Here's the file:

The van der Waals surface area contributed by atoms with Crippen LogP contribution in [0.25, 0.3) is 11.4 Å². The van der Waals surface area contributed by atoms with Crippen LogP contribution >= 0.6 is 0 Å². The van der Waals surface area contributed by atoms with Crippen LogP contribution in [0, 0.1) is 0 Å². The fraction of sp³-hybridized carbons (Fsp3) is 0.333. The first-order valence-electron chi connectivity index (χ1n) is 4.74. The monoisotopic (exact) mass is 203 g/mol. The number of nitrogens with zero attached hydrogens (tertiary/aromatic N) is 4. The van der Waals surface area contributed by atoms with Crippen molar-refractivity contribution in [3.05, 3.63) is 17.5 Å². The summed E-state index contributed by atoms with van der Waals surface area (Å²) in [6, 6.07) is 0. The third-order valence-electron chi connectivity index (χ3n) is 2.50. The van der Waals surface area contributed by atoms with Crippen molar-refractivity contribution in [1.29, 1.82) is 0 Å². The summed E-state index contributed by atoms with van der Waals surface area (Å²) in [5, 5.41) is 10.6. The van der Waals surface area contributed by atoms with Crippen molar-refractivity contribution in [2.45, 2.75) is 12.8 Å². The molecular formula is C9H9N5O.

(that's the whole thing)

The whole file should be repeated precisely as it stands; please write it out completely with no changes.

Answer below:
The van der Waals surface area contributed by atoms with Crippen LogP contribution in [0.25, 0.3) is 11.4 Å². The van der Waals surface area contributed by atoms with Crippen LogP contribution >= 0.6 is 0 Å². The van der Waals surface area contributed by atoms with Crippen LogP contribution in [0, 0.1) is 0 Å². The fraction of sp³-hybridized carbons (Fsp3) is 0.333. The first-order valence-electron chi connectivity index (χ1n) is 4.74. The monoisotopic (exact) mass is 203 g/mol. The number of nitrogens with zero attached hydrogens (tertiary/aromatic N) is 4. The van der Waals surface area contributed by atoms with Crippen molar-refractivity contribution in [3.05, 3.63) is 17.5 Å². The summed E-state index contributed by atoms with van der Waals surface area (Å²) in [6, 6.07) is 0. The third-order valence-electron chi connectivity index (χ3n) is 2.50. The van der Waals surface area contributed by atoms with Crippen molar-refractivity contribution in [1.29, 1.82) is 0 Å². The summed E-state index contributed by atoms with van der Waals surface area (Å²) in [5, 5.41) is 10.6. The van der Waals surface area contributed by atoms with Crippen molar-refractivity contribution in [2.45, 2.75) is 12.8 Å². The molecular formula is C9H9N5O.